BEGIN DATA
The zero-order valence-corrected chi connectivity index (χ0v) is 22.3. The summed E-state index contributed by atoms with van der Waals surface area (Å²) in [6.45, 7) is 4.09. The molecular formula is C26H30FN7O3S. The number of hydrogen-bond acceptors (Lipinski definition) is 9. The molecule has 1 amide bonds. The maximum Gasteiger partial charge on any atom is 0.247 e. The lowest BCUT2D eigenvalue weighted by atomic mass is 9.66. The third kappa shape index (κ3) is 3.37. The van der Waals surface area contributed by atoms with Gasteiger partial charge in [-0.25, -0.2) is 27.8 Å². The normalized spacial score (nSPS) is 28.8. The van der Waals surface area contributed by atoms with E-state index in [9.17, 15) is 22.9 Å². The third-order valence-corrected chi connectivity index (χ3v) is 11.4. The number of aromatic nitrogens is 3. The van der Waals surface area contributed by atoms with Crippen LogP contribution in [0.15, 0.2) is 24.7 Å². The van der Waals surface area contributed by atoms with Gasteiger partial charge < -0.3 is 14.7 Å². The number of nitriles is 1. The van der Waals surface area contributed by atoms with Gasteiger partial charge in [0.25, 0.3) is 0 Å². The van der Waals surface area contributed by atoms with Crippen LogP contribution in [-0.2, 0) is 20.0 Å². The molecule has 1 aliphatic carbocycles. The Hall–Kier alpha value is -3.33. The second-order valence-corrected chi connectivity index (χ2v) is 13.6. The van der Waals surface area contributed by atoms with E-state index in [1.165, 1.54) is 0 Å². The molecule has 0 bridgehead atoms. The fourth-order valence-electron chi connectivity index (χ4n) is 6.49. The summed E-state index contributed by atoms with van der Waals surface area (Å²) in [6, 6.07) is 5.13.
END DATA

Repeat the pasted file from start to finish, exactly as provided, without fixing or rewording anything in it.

The zero-order valence-corrected chi connectivity index (χ0v) is 22.3. The summed E-state index contributed by atoms with van der Waals surface area (Å²) in [6.45, 7) is 4.09. The molecular formula is C26H30FN7O3S. The number of hydrogen-bond acceptors (Lipinski definition) is 9. The molecule has 1 amide bonds. The maximum Gasteiger partial charge on any atom is 0.247 e. The lowest BCUT2D eigenvalue weighted by atomic mass is 9.66. The third kappa shape index (κ3) is 3.37. The van der Waals surface area contributed by atoms with Gasteiger partial charge in [-0.25, -0.2) is 27.8 Å². The normalized spacial score (nSPS) is 28.8. The van der Waals surface area contributed by atoms with E-state index in [9.17, 15) is 22.9 Å². The third-order valence-corrected chi connectivity index (χ3v) is 11.4. The number of aromatic nitrogens is 3. The van der Waals surface area contributed by atoms with Crippen LogP contribution in [0.15, 0.2) is 24.7 Å². The van der Waals surface area contributed by atoms with Gasteiger partial charge < -0.3 is 14.7 Å². The number of nitriles is 1. The van der Waals surface area contributed by atoms with Gasteiger partial charge in [0.25, 0.3) is 0 Å². The van der Waals surface area contributed by atoms with Crippen LogP contribution in [-0.2, 0) is 20.0 Å². The molecule has 1 aliphatic carbocycles. The Hall–Kier alpha value is -3.33. The second-order valence-corrected chi connectivity index (χ2v) is 13.6. The van der Waals surface area contributed by atoms with E-state index in [1.165, 1.54) is 0 Å². The molecule has 0 bridgehead atoms. The fourth-order valence-electron chi connectivity index (χ4n) is 6.49. The summed E-state index contributed by atoms with van der Waals surface area (Å²) in [6, 6.07) is 5.13.